And I LOVE the way you’ve paired the outfits with the art in this post, just lovely!

    • HHGG – Thank you! I think people frequently don’t want to spend the time or money on extra tailoring but it really makes such a HUGE difference. Everyone’s bodies are different and not every piece is going to fit everyone the same!

  10. Remember Benneton? The first time I walked into those stores I was wowed by the political statement and the photography. The clothes were what you wore, if you were joining the tribe. I tried, but those clothes never fit me. I agree with everyone else, I always learn new things on your blog. Thanks for the gift.

    • Of course I remember Benetton! And their clothes never fit because they were cut for girls not women!! And glad you enjoyed – we are always on the same wavelength!

  11. Thank you for the inside scoop — I think her tips are so true, if something doesn’t fit nicely, you won’t want to wear it. I loved learning about the Hoffman connection. Happy Monday!

  12. I’m such a fan of Hans Hoffman – it’s always wonderful to see where designers get their inspiration. Marissa Web has great style and I can’t wait to see more of her. I completely agree with her styling tips, especially the tip on proportions. I am five feet tall and literally have to alter everything! It’s always worth having the perfect fit though :) xo KO

    • Kelly – love Hofmann as well and I love learning the designers’ inspirations. I wouldn’t have guessed you were so petit – you have such a big talent!

  13. I love J. Crew’s styling, but I think their price point has taken a surge upward, and not too sure they can sustain at this level. Last year they had sequined Bermuda’s that I thought were awesome & when you offer select merchandise, like this piece, the price often doesn’t make a difference. Cool post, Q. xx’s

    • Marsha – I guess it’s all relative – they are still in the affordable category compared to so much else!

  14. How fun to see someone else behind the “seersucker” curtain at J.Crew. I think her advice is spot on. I often turn Tori Burch’s zip ups around and definitely have to hem my skirts to the right length.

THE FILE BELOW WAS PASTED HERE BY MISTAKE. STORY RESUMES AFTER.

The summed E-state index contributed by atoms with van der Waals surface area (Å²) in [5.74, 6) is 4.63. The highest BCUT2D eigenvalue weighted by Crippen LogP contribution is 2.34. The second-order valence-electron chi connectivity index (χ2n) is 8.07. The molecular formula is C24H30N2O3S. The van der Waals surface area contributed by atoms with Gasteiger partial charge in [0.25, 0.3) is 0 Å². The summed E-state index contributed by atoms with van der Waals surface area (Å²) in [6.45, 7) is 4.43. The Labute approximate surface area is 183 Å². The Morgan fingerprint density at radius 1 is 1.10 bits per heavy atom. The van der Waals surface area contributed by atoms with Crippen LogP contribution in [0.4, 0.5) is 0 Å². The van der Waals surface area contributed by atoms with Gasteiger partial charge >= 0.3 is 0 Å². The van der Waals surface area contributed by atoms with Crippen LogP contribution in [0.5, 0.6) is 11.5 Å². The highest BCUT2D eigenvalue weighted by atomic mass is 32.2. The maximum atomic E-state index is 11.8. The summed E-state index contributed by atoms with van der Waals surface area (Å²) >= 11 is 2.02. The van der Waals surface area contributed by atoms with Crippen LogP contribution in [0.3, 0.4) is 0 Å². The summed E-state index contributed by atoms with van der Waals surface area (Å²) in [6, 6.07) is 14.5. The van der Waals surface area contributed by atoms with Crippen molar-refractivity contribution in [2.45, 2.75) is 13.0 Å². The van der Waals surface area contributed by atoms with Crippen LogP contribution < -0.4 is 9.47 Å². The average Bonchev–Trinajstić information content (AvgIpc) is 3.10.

What a fun melding of art and fashion – they two really are so very linked!

  15. As I’m sitting at my computer at 2:00 in the afternoon still in my gown and robe, I certainly don’t feel any resemblance to a fashionista! I had more time to keep myself put together before the computer took over my life. I thought it was supposed to make life simpler. I digress… Would love to put myself together just like these images. I guess I can dream!

  16. Read through your post this morning but waited until I could watch the videos to comment. Enjoyed both of them (as always). The first one I liked for several reasons, seeing an artist’s idea translate from one to the other and finally at the end, come to fruition, was wonderful. I also quite enjoyed seeing the people who make those shoes, knowing they come from generations of shoe makers and they are passionate is inspiring – that one women’s manicured hands making shoes made me think I’m lame for not painting my nails because they get chipped when I make jewelry.
    The thing I liked best about the Hoffman video was of course the vintage feel, the way people were dressed for art class and that there were people of all ages in his classes.

    • Jeanette – Didn’t you love the little trip to Italy – and Jenna’s gelato looked delicious. And yes, loved the vintage feel of the Hofmann clip.

  17. nice post! have been following marissa webb for a while now and really love her style. i thought her style tips were spot on. loved the videos too- amazing!

  18. This was such a great read! I loved learning the inspiration behind this wonderful J.Crew collection! Hoffman’s “push and pull” theory and ‘art as the glorification of the human spirit…’ just wonderful, and truly felt in your first yellow pairing. Thank you Stacey. ; )

  19. great post! i loved reading about hoffman and so interesting to get a peek into the inspiration. i agree, love seeing more about marissa webb- im such a big fan!